News


September 28, 2021

Meet Devyani Hunt, MD

Professor, Orthopaedic Surgery and Neurology
Chief, Physical Medicine and Rehabilitation
Medical Director, Washington University Living Well Center®

Dr. Hunt specializes in nonsurgical management of all bone, muscle and joint conditions and injuries, with a special interest in young adult hip problems, performing arts medicine, and female athletes (particularly injuries related to dancers, musicians and pregnancy-related problems). Dr. Hunt is co-director of the Medical Program for Performing Artists, and is medical director for the Washington University Living Well Center: a program that provides patients a unique and whole-person treatment approach.


Where are you from?

I grew up in St. Louis and went away for college and medical school in Texas. I never thought I would land back in St. Louis, but after my fellowship year here in 2004, I had a new appreciation for St. Louis and its many offerings. I really enjoy the rich arts scene, the great trails and outdoor opportunities, as well as all the interesting neighborhoods.

What made you choose orthopedics/PM&R as a specialty?

Since I was young I wanted to be a doctor. My undergraduate degree was in kinesiology (the study of human movement), and I was always very interested in the physics and biomechanics of how we move. I was lucky enough to go to a medical school with a strong PM&R department,  so I was exposed early in my medical career to Physiatry. After spending sometime with a sports physiatrist, it just clicked and I knew PM&R was for me.

What brought you to Washington University Orthopedics? 

During my residency at the Rehabilitation Institute of Chicago, now known as the Shirley Ryan Ability Lab, my mentor Joel Press, encouraged me to spend some time in St. Louis with Dr. Heidi Prather. He recognized our many overlapping interests. After my rotation here at Washington University, I was hooked and pursued a position as a fellow. I thought I would just be here for a year fellowship, but as I interviewed around the country, I realized the dream job I was describing was actually right here in St. Louis.

You recently became a full professor at Washington University…one of less than a hundred female PM&R professors in the country. What advice do you have for other women entering this specialty?  

I feel honored and humbled to join the ranks of other full professors at Washington University and beyond. I think I still have the stereotype of an old man with a grey beard in my head when I first hear the word "professor," so I hope I help our kids, trainees, colleagues and others to envision a wider range of individuals who fit the mold of a professor. My advice is to choose to pursue projects and endeavors that you are truly passionate about and align with your own personal beliefs and visions. It makes work less work!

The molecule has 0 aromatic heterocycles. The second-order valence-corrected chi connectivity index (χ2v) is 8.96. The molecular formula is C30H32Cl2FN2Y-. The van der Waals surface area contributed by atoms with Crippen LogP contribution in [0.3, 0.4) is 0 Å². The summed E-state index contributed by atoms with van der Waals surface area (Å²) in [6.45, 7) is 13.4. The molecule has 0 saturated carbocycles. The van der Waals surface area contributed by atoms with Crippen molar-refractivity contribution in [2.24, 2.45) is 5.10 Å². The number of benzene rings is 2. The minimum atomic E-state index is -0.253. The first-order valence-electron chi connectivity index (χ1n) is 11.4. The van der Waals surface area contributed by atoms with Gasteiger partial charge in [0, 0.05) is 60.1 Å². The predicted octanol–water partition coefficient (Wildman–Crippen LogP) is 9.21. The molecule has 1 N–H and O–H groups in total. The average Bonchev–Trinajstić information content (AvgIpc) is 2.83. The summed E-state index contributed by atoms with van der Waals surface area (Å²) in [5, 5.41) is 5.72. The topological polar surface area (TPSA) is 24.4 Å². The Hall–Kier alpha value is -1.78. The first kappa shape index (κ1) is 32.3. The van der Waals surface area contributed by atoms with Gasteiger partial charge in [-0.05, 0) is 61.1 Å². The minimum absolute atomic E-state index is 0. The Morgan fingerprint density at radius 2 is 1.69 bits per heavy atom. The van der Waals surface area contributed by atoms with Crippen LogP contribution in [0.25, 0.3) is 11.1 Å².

What aspect of your practice do you find most interesting or rewarding?

I really enjoy working together with a patient to help them meet their goal; to get them from point A to point B. The journey is different with each and every one of them. As a physiatrist, I get to think outside the box, push the envelope of what’s possible and really practice the art of medicine.

We’re on the heels of the anniversary of the Washington University Living Well Center® (LWC). What’s been your favorite part of creating this unique healthcare center? 

The Living Well Center is such an exciting place. We are able to actually address the root cause of many disease processes that are often the barriers to patient’s musculoskeletal success. To practice health care and not sick care seems like a no-brainer, but it is actually an innovative care model that is way ahead of its time. I have really enjoyed building the programs and bringing together an amazing inter-professional staff of dedicated health care providers.

What’s on the horizon for the LWC?

We have a great deal planned for the next few months. We are about to publish our feasibility study that shows 80% of participants in our pilot study completed the intensive lifestyle program and 62% of them were able to reach their goal to either optimize to surgery or away from surgery. We are very proud of these results! The LWC also continues to expand its offerings and has added a post-COVID track to address fatigue and joint pain associated with Long COVID Syndrome. And our Movement Program will be available soon, with classes like Tai Chi via Zoom available to our patients, faculty and staff.

What’s the best advice you ever received and who/what was it from? 

I feel fortunate to have great mentors in my career. One of the most influential is Dr. Heidi Prather. She has taught me many lessons, but one that helps me make decisions every day, especially as the chief of my division, is that our mission begins and ends with our patients. 

What’s your favorite thing to do outside of work?

I love spending time with my family, traveling, and being outside. We went to Yosemite this summer and I could stare at those mountains and vistas for hours! I want to travel to all 50 states by 50 years old; Mission 50 by 50! I only have two years to get to North Dakota, Minnesota, Vermont and Maine.  I think I’m going to make it.


Dr. Hunt treats patients at the Center for Advanced Medicine, Children's Specialty Care Center, and Barnes-Jewish West County Hospital. Learn more about Washington University Orthopedics, and why patients choose us for their care.

 

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